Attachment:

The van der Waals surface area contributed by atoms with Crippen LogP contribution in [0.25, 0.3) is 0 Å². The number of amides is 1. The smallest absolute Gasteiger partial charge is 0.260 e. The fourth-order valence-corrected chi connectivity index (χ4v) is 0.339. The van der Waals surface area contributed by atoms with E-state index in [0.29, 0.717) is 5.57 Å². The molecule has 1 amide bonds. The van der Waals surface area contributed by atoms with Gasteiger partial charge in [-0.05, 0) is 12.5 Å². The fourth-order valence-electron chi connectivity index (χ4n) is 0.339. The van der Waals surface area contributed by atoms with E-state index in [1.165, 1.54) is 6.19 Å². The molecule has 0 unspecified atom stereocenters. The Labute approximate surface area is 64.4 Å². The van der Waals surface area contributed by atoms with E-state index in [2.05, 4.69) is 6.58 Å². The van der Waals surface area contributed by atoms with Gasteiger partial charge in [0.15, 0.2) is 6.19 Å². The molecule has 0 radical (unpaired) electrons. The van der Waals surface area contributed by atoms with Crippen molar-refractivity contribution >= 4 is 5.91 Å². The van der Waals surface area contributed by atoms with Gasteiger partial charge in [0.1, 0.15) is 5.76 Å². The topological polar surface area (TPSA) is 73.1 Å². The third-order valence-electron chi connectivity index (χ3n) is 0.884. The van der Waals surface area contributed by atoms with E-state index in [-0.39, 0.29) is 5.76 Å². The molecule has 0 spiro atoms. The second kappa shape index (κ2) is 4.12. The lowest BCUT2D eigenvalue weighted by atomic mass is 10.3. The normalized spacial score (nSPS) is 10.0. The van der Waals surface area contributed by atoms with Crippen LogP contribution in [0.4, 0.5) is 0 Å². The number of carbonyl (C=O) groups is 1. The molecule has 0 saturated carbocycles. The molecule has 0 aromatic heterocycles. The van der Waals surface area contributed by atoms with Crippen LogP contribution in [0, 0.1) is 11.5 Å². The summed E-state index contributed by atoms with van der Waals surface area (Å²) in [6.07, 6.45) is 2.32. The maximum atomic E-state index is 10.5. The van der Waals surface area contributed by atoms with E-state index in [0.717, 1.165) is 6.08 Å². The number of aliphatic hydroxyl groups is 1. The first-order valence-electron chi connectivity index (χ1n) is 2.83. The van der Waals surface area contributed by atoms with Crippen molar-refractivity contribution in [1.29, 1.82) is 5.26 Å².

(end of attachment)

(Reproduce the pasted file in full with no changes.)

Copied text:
The van der Waals surface area contributed by atoms with Crippen LogP contribution in [0.25, 0.3) is 0 Å². The number of amides is 1. The smallest absolute Gasteiger partial charge is 0.260 e. The fourth-order valence-corrected chi connectivity index (χ4v) is 0.339. The van der Waals surface area contributed by atoms with E-state index in [0.29, 0.717) is 5.57 Å². The molecule has 1 amide bonds. The van der Waals surface area contributed by atoms with Gasteiger partial charge in [-0.05, 0) is 12.5 Å². The fourth-order valence-electron chi connectivity index (χ4n) is 0.339. The van der Waals surface area contributed by atoms with E-state index in [1.165, 1.54) is 6.19 Å². The molecule has 0 unspecified atom stereocenters. The Labute approximate surface area is 64.4 Å². The van der Waals surface area contributed by atoms with E-state index in [2.05, 4.69) is 6.58 Å². The van der Waals surface area contributed by atoms with Gasteiger partial charge in [0.15, 0.2) is 6.19 Å². The molecule has 0 radical (unpaired) electrons. The van der Waals surface area contributed by atoms with Crippen molar-refractivity contribution >= 4 is 5.91 Å². The van der Waals surface area contributed by atoms with Gasteiger partial charge in [0.1, 0.15) is 5.76 Å². The topological polar surface area (TPSA) is 73.1 Å². The third-order valence-electron chi connectivity index (χ3n) is 0.884. The van der Waals surface area contributed by atoms with E-state index in [-0.39, 0.29) is 5.76 Å². The molecule has 0 spiro atoms. The second kappa shape index (κ2) is 4.12. The lowest BCUT2D eigenvalue weighted by atomic mass is 10.3. The normalized spacial score (nSPS) is 10.0. The van der Waals surface area contributed by atoms with Crippen LogP contribution in [0.4, 0.5) is 0 Å². The number of carbonyl (C=O) groups is 1. The molecule has 0 saturated carbocycles. The molecule has 0 aromatic heterocycles. The van der Waals surface area contributed by atoms with Crippen LogP contribution in [0, 0.1) is 11.5 Å². The summed E-state index contributed by atoms with van der Waals surface area (Å²) in [6.07, 6.45) is 2.32. The maximum atomic E-state index is 10.5. The van der Waals surface area contributed by atoms with E-state index in [0.717, 1.165) is 6.08 Å². The number of aliphatic hydroxyl groups is 1. The first-order valence-electron chi connectivity index (χ1n) is 2.83. The van der Waals surface area contributed by atoms with Crippen molar-refractivity contribution in [1.29, 1.82) is 5.26 Å².